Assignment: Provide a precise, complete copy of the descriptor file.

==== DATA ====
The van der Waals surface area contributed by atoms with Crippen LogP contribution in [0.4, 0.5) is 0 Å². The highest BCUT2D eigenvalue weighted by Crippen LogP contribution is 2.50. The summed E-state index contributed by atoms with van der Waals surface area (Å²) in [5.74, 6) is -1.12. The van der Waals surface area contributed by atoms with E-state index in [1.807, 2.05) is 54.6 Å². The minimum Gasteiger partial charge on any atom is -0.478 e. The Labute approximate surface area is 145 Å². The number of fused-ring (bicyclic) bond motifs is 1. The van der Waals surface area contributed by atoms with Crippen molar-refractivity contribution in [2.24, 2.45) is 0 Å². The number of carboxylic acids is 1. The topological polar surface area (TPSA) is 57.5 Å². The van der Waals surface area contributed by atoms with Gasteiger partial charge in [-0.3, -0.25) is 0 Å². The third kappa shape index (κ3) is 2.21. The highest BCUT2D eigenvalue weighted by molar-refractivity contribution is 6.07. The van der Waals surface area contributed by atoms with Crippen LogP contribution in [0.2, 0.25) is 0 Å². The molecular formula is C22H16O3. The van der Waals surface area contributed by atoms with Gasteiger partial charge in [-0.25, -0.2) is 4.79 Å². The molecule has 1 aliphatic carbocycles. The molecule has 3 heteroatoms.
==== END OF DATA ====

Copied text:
The van der Waals surface area contributed by atoms with Crippen LogP contribution in [0.4, 0.5) is 0 Å². The highest BCUT2D eigenvalue weighted by Crippen LogP contribution is 2.50. The summed E-state index contributed by atoms with van der Waals surface area (Å²) in [5.74, 6) is -1.12. The van der Waals surface area contributed by atoms with E-state index in [1.807, 2.05) is 54.6 Å². The minimum Gasteiger partial charge on any atom is -0.478 e. The Labute approximate surface area is 145 Å². The number of fused-ring (bicyclic) bond motifs is 1. The van der Waals surface area contributed by atoms with Crippen molar-refractivity contribution in [2.24, 2.45) is 0 Å². The number of carboxylic acids is 1. The topological polar surface area (TPSA) is 57.5 Å². The van der Waals surface area contributed by atoms with Gasteiger partial charge in [-0.3, -0.25) is 0 Å². The third kappa shape index (κ3) is 2.21. The highest BCUT2D eigenvalue weighted by molar-refractivity contribution is 6.07. The van der Waals surface area contributed by atoms with Crippen LogP contribution in [0.2, 0.25) is 0 Å². The molecular formula is C22H16O3. The van der Waals surface area contributed by atoms with Gasteiger partial charge in [-0.25, -0.2) is 4.79 Å². The molecule has 1 aliphatic carbocycles. The molecule has 3 heteroatoms.